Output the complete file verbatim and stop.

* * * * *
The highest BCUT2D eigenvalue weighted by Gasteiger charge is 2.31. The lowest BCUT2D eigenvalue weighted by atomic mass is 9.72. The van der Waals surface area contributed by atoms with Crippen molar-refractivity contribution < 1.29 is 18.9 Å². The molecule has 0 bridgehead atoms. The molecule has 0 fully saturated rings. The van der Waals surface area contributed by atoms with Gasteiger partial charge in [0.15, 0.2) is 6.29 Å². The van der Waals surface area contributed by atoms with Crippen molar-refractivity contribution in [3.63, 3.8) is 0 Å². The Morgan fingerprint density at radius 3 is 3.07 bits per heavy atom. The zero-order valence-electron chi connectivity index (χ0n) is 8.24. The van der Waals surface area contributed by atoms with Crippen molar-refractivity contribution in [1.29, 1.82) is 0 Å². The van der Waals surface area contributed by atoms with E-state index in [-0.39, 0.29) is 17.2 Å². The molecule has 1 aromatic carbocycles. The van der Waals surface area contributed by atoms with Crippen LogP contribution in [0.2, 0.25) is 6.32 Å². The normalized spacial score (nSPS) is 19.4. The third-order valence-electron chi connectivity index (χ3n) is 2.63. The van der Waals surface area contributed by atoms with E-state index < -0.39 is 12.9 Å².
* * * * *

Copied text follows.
The highest BCUT2D eigenvalue weighted by Gasteiger charge is 2.31. The lowest BCUT2D eigenvalue weighted by atomic mass is 9.72. The van der Waals surface area contributed by atoms with Crippen molar-refractivity contribution < 1.29 is 18.9 Å². The molecule has 0 bridgehead atoms. The molecule has 0 fully saturated rings. The van der Waals surface area contributed by atoms with Gasteiger partial charge in [0.15, 0.2) is 6.29 Å². The van der Waals surface area contributed by atoms with Crippen molar-refractivity contribution in [3.63, 3.8) is 0 Å². The Morgan fingerprint density at radius 3 is 3.07 bits per heavy atom. The zero-order valence-electron chi connectivity index (χ0n) is 8.24. The van der Waals surface area contributed by atoms with Crippen molar-refractivity contribution in [1.29, 1.82) is 0 Å². The van der Waals surface area contributed by atoms with E-state index in [-0.39, 0.29) is 17.2 Å². The molecule has 1 aromatic carbocycles. The van der Waals surface area contributed by atoms with Crippen LogP contribution in [0.2, 0.25) is 6.32 Å². The normalized spacial score (nSPS) is 19.4. The third-order valence-electron chi connectivity index (χ3n) is 2.63. The van der Waals surface area contributed by atoms with E-state index < -0.39 is 12.9 Å².